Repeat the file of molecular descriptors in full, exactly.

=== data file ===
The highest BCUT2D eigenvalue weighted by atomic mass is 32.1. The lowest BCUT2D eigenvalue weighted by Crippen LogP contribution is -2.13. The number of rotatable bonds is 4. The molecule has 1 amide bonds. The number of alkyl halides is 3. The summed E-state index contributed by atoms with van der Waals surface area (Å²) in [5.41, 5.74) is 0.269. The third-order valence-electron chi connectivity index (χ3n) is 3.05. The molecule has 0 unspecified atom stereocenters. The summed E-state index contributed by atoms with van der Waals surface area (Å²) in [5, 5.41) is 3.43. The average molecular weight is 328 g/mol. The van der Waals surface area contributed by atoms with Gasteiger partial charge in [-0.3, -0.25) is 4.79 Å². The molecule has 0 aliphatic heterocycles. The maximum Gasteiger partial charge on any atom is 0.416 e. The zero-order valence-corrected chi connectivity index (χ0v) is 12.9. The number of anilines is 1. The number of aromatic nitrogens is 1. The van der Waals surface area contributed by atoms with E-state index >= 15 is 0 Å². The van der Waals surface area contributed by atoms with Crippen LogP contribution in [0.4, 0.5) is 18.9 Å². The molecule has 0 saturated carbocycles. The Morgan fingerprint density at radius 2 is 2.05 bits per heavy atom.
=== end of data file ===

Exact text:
The highest BCUT2D eigenvalue weighted by atomic mass is 32.1. The lowest BCUT2D eigenvalue weighted by Crippen LogP contribution is -2.13. The number of rotatable bonds is 4. The molecule has 1 amide bonds. The number of alkyl halides is 3. The summed E-state index contributed by atoms with van der Waals surface area (Å²) in [5.41, 5.74) is 0.269. The third-order valence-electron chi connectivity index (χ3n) is 3.05. The molecule has 0 unspecified atom stereocenters. The summed E-state index contributed by atoms with van der Waals surface area (Å²) in [5, 5.41) is 3.43. The average molecular weight is 328 g/mol. The van der Waals surface area contributed by atoms with Gasteiger partial charge in [-0.3, -0.25) is 4.79 Å². The molecule has 0 aliphatic heterocycles. The maximum Gasteiger partial charge on any atom is 0.416 e. The zero-order valence-corrected chi connectivity index (χ0v) is 12.9. The number of anilines is 1. The number of aromatic nitrogens is 1. The van der Waals surface area contributed by atoms with E-state index >= 15 is 0 Å². The van der Waals surface area contributed by atoms with Crippen LogP contribution in [0.4, 0.5) is 18.9 Å². The molecule has 0 saturated carbocycles. The Morgan fingerprint density at radius 2 is 2.05 bits per heavy atom.